How to Start the Golf Swing Correctly
Proper Golf Swing – Part 1
If you can start each swing along the right path, keeping the club in a good position early on, there’s a much greater chance that the rest of your backswing will follow that good path – and that in turn will promote a good downswing and a solid, straight strike on the golf ball.
I see a number of common takeaway faults in a lot of the amateur golfers that come to see me. As a result, they spend the rest of their swing working hard to adjust in order to make a decent contact with the ball. Not great if you want to become a more solid and consistent ball striker.
Rather than go through each common fault here, let’s stick to what a good golf swing takeaway looks and feels like…
There are a couple of very useful, very objective checkpoints that you can use to make sure your swing begins on the best possible path. I outline what they are in the video below (or see the video summary further down the page):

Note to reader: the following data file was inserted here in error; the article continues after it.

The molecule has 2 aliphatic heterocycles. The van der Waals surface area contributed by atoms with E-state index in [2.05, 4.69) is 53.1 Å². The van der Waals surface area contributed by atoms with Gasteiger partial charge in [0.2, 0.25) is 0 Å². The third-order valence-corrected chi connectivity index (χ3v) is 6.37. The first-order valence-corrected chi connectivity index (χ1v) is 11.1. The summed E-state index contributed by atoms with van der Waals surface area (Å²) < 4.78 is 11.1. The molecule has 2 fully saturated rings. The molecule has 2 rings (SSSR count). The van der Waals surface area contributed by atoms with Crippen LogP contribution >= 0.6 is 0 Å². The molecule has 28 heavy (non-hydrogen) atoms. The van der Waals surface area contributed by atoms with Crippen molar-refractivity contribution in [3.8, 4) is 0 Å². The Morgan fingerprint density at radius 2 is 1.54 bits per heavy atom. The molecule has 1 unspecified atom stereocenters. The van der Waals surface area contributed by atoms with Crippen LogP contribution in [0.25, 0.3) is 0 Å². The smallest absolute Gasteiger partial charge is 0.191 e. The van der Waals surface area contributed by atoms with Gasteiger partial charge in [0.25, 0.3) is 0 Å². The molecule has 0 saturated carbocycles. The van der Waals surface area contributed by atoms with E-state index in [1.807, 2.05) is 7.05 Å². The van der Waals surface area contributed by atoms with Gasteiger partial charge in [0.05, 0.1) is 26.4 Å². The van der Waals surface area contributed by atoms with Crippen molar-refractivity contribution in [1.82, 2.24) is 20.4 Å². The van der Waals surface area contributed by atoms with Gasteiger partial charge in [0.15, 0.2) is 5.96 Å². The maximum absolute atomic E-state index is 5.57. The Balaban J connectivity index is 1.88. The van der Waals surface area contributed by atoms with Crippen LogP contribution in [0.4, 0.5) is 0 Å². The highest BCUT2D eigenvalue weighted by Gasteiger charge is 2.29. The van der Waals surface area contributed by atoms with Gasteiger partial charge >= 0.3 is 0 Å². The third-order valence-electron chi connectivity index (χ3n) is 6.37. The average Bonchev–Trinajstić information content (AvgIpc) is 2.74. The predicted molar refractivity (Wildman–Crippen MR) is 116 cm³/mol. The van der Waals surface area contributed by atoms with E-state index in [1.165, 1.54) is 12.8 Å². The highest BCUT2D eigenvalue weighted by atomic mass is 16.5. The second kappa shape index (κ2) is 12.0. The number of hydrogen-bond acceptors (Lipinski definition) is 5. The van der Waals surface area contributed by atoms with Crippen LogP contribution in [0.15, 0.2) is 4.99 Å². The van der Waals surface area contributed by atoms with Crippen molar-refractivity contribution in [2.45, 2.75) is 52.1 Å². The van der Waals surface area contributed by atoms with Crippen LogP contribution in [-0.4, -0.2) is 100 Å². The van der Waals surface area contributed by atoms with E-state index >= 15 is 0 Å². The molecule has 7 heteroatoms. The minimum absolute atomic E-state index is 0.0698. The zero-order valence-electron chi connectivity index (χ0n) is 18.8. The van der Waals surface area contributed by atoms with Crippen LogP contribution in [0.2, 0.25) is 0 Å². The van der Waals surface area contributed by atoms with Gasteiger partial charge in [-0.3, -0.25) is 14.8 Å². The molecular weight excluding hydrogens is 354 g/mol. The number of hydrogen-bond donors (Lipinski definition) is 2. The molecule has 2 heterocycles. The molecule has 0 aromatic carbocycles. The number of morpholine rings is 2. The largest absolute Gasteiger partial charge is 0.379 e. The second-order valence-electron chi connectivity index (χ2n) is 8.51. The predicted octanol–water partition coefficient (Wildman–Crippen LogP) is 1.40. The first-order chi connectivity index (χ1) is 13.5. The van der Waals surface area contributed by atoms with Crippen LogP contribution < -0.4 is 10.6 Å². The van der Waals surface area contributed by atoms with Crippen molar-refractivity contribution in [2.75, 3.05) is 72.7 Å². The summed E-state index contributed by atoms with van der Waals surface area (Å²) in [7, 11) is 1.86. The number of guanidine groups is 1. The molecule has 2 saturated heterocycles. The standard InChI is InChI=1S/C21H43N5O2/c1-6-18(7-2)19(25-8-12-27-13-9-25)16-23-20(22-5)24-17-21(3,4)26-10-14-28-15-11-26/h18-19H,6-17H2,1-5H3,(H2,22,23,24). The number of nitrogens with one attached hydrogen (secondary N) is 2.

Golf Swing Takeaway Video Summary
- Start the takeaway by allowing your left shoulder to turn under your chin (for the right-handed golfer). Keep the left arm straight and the hands passive (no wrist hinge or rotation at this stage) until the club reaches hip height.
- As the club reaches a horizontal position, check that the butt end of the club points at your target. If you have access to a mirror use the down the line view to check that the club is in this position.
- The club head should cover the view of your hands. Looking down the line, the sole of the club should run parallel to your spine angle.
You can easily practice a good golf swing takeaway at home or at work with a spare club. You want it to become second nature so that on the golf course you don’t think consciously about checkpoints or swing paths.
I recommend that for 7-10 days you make 15-20 good takeaways 3x a day. Combine this with checking your set up position before each takeaway swing.
Golf Practice Drills for the Takeaway
To further help you get a feel for a good takeaway, I’ve filmed a couple of useful drills you might want to try: